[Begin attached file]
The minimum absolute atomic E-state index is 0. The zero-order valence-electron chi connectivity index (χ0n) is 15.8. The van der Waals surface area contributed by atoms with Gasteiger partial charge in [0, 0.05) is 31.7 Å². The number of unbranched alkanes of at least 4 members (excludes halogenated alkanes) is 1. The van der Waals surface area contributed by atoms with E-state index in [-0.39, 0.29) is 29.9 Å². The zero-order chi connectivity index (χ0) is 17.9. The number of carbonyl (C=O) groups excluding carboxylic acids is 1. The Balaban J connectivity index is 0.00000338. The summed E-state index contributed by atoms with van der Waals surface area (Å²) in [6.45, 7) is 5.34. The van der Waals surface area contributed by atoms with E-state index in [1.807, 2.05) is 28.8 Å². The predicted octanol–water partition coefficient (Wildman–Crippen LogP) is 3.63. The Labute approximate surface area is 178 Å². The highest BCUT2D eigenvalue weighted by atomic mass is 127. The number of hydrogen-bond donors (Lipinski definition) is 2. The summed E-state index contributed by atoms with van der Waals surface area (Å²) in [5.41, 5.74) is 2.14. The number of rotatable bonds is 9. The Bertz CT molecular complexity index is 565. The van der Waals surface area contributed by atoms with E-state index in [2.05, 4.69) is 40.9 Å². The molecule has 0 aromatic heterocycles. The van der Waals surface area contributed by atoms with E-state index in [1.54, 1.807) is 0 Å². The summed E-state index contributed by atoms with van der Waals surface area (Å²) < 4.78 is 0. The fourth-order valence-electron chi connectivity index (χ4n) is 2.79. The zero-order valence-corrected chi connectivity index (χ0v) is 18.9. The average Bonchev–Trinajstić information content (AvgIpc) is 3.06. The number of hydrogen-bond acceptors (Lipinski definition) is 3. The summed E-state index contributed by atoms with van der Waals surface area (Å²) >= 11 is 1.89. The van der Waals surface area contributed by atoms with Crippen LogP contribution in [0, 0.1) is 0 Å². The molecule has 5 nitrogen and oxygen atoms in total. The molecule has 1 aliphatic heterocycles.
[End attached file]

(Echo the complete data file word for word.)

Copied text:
The minimum absolute atomic E-state index is 0. The zero-order valence-electron chi connectivity index (χ0n) is 15.8. The van der Waals surface area contributed by atoms with Gasteiger partial charge in [0, 0.05) is 31.7 Å². The number of unbranched alkanes of at least 4 members (excludes halogenated alkanes) is 1. The van der Waals surface area contributed by atoms with E-state index in [-0.39, 0.29) is 29.9 Å². The zero-order chi connectivity index (χ0) is 17.9. The number of carbonyl (C=O) groups excluding carboxylic acids is 1. The Balaban J connectivity index is 0.00000338. The summed E-state index contributed by atoms with van der Waals surface area (Å²) in [6.45, 7) is 5.34. The van der Waals surface area contributed by atoms with E-state index in [1.807, 2.05) is 28.8 Å². The predicted octanol–water partition coefficient (Wildman–Crippen LogP) is 3.63. The Labute approximate surface area is 178 Å². The highest BCUT2D eigenvalue weighted by atomic mass is 127. The number of hydrogen-bond donors (Lipinski definition) is 2. The summed E-state index contributed by atoms with van der Waals surface area (Å²) in [5.41, 5.74) is 2.14. The number of rotatable bonds is 9. The Bertz CT molecular complexity index is 565. The van der Waals surface area contributed by atoms with E-state index in [2.05, 4.69) is 40.9 Å². The molecule has 0 aromatic heterocycles. The van der Waals surface area contributed by atoms with E-state index in [1.54, 1.807) is 0 Å². The summed E-state index contributed by atoms with van der Waals surface area (Å²) < 4.78 is 0. The fourth-order valence-electron chi connectivity index (χ4n) is 2.79. The zero-order valence-corrected chi connectivity index (χ0v) is 18.9. The average Bonchev–Trinajstić information content (AvgIpc) is 3.06. The number of hydrogen-bond acceptors (Lipinski definition) is 3. The summed E-state index contributed by atoms with van der Waals surface area (Å²) >= 11 is 1.89. The van der Waals surface area contributed by atoms with Crippen LogP contribution in [0, 0.1) is 0 Å². The molecule has 5 nitrogen and oxygen atoms in total. The molecule has 1 aliphatic heterocycles.